Women are susceptible to the greater risk for the development of osteoarthritis (OA), but research in sex and gender differences in osteoarthritis to date, may not be appreciated by the orthopedic community, according to Mayo Clinic(56)(57)
Asian are at higher risk to develop osteoarthritis, according to research of Praxisklinik für Unfallchirurgie und Orthopädie(57)(58), due to genetic polymorphisms associated with osteoarthritis and related end-points(58).
8. Deformation of bone
People who were born with defective joints or cartilage are at increased risk of developing osteoarthritis(59)(60).
9. Physical activity
People who involve in activity such as sport are at higher risk to develop osteoarthritis, if injure(61).
Certain occupations are associated to the increased risk of osteoarthritis, especially to workers involving repetitive movements that stress on a particular joint(61)(62).
11. Deficiency in DNA repair
Progeroid human DNA repair syndrome trichothiodystrophy may be associated to the to the development of osteoarthritis(63).
12. Other diseases and conditions may have a higher risk of developing the condition.
Gout is a type of arthritis as a result of uric acid builds up in blood causes of joint inflammation(64). According to a total of 4249 completed questionnaires returned (32%) from 359 attendees, 164 cases of gout were clinically confirmed, there is highly significant association existed between the site of acute attacks of gout and the presence of OA(65).
b. Rheumatoid arthritis
Rheumatoid arthritis (RA) is a chronic, systemic inflammatory disease, causing the attack of flexible (synovial) joints, inflammation of the surrounding tissues and many tissues and organs. Patients with heumatoid arthritis (RA) are associated to increase risk of OA due to progression of aging(66).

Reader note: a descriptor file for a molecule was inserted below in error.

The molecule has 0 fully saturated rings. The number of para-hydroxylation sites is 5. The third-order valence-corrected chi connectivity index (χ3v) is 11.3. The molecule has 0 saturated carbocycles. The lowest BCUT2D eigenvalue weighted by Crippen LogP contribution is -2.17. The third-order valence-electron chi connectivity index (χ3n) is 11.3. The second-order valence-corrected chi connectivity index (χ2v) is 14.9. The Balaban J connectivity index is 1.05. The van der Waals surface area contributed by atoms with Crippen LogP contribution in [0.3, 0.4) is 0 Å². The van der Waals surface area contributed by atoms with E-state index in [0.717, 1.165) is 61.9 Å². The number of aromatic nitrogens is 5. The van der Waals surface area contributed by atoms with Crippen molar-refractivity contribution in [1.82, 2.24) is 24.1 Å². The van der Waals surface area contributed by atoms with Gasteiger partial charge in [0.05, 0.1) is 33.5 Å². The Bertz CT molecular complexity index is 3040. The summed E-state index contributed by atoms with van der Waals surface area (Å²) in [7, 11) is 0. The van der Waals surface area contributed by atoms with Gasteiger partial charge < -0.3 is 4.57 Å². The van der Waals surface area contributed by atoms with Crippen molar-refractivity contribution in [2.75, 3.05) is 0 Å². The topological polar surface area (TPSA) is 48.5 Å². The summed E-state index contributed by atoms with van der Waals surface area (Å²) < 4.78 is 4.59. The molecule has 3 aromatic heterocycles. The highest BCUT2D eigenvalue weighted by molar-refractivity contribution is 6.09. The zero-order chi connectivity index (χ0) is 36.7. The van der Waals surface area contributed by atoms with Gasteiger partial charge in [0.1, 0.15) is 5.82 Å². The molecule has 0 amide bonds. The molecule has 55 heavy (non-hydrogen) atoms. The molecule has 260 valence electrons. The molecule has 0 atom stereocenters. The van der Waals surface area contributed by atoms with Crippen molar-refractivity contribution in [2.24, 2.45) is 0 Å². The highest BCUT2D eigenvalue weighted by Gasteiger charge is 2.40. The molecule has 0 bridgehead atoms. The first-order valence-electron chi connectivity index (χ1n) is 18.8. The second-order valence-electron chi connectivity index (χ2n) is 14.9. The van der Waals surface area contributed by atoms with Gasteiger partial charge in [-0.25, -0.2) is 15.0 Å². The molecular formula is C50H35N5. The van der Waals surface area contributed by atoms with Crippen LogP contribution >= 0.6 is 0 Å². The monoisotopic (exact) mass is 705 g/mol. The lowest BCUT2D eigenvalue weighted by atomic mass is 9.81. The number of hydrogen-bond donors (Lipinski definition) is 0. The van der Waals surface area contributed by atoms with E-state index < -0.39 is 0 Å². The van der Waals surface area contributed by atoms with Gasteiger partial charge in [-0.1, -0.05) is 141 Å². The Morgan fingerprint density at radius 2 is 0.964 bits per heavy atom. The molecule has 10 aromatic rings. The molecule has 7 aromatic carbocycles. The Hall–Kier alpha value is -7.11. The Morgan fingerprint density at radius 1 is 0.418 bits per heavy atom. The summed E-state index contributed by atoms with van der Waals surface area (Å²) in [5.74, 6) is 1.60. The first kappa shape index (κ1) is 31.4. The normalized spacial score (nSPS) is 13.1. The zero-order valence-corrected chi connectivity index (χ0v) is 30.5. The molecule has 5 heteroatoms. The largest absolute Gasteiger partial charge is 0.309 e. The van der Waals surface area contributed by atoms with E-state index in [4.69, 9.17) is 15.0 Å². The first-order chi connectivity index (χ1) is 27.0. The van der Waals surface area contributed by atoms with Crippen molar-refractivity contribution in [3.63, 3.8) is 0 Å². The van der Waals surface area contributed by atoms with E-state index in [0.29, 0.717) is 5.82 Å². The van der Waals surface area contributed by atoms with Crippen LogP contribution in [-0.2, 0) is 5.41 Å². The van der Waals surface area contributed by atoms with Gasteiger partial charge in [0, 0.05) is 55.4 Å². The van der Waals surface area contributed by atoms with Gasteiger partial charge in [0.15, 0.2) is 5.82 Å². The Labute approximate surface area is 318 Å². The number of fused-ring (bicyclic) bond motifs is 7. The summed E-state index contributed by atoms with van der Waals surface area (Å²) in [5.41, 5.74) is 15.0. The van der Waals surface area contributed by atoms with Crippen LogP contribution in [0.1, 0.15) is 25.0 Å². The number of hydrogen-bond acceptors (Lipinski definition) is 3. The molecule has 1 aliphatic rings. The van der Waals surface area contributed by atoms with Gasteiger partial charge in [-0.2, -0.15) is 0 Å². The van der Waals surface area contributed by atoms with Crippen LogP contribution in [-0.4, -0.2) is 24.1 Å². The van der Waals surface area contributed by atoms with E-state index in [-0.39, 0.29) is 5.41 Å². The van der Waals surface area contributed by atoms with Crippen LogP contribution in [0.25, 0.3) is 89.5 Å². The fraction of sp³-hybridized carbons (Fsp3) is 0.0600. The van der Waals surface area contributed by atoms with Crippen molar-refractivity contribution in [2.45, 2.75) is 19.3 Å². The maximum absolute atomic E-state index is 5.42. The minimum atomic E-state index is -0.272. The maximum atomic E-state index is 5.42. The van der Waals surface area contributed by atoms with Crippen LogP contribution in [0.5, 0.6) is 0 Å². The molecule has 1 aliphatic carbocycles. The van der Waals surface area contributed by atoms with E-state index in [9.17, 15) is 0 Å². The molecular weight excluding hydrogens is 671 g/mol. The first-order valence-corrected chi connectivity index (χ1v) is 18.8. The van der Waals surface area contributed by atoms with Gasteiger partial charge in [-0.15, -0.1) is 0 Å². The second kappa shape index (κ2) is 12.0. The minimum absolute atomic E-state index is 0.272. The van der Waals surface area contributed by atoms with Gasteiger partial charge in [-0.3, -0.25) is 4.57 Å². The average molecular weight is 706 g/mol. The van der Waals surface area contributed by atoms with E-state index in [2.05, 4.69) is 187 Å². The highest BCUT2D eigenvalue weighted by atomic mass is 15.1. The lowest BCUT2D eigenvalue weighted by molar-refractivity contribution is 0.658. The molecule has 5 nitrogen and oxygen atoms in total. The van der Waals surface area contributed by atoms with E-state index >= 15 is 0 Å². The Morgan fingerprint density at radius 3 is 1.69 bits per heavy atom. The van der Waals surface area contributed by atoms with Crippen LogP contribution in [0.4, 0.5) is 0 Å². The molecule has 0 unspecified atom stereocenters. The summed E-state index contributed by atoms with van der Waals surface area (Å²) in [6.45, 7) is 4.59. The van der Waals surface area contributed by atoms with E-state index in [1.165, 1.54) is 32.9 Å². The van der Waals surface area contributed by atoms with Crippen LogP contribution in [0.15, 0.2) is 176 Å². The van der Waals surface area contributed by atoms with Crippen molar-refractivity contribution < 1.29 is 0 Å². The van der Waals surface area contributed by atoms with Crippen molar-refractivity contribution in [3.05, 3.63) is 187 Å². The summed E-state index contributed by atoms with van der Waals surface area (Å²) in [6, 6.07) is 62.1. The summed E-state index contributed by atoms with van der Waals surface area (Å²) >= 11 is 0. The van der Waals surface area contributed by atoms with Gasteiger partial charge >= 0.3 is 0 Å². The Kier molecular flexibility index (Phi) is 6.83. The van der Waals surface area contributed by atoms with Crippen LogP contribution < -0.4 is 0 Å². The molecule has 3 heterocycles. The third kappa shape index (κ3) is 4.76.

c. Paget’s disease of the bone
Paget’s disease of bone is a condition a chronic disorder of excessive and abnormal bone remodeling result in excessive breakdown and formation of bone tissue causing pain, misshapen bones, fractures, and arthritis in the joints near the affected bones(67) with prevalence trends of doubling each decade from the age of 50 onwards, causing bone pain, depending on skeletal sites involved and range from secondary osteoarthritis to malignant degeneration(68).
d. Septic arthritis
Septic arthritis is a condition of inflammation of a joint as a result of bacterial or fungal infection causes of osteoarthritis(69).
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(1) Prevalence of rheumatic symptoms, rheumatoid arthritis, ankylosing spondylitis, and gout in Shanghai, China: a COPCORD study by Dai SM1, Han XH, Zhao DB, Shi YQ, Liu Y, Meng JM.(PubMed)
(2) Musculoskeletal Disorders in the Elderly by Ramon Gheno, Juan M. Cepparo, Cristina E. Rosca,1 and Anne Cotten(PMC)
(3) The effect of osteoarthritis definition on prevalence and incidence estimates: a systematic review by Pereira D1, Peleteiro B, Araújo J, Branco J, Santos RA, Ramos E.(PubMed)
(4) Effect of therapeutic aquatic exercise on symptoms and function associated with lower limb osteoarthritis: systematic review with meta-analysis by Waller B1, Ogonowska-Slodownik A2, Vitor M3, Lambeck J4, Daly D5, Kujala UM6, Heinonen A7.(PubMed)
(5) Effects of therapeutic ultrasound on pain, physical functions and safety outcomes in patients with kneeosteoarthritis: A systematic review and meta-analysis by Zhang C1, Xie Y2, Luo X3, Ji Q3, Lu C3, He C4, Wang P3.(PubMed)
(6) Oral intake of purple passion fruit peel extract reduces pain and stiffness and improves physical function in adult patients with knee osteoarthritis by Farid R1, Rezaieyazdi Z, Mirfeizi Z, Hatef MR, Mirheidari M, Mansouri H, Esmaelli H, Bentley G, Lu Y, Foo Y, Watson RR.(PubMed)
(7) Functional ability, mobility, and pain before and after knee replacement in patients aged 75 and older: a cross-sectional study by Limnell K1, Jämsen E, Huhtala H, Jäntti P, Puolakka T, Jylhä M.(PubMed)
(34) Targets, models and challenges in osteoarthritis research by Thysen S1, Luyten FP2, Lories RJ3.(PubMed)
(35) Ecology of arthritis. by Peterson RO1, Vucetich JA, Fenton G, Drummer TD, Larsen CS.(PubMed)
(36) Handout on Health: Osteoarthritis(NIH)
(37) Age-related changes in the musculoskeletal system and the development of osteoarthritis. by Loeser RF1.(PubMed)
(38) Metabolic triggered inflammation in osteoarthritis by Wang X1, Hunter D2, Xu J3, Ding C4.(PubMed)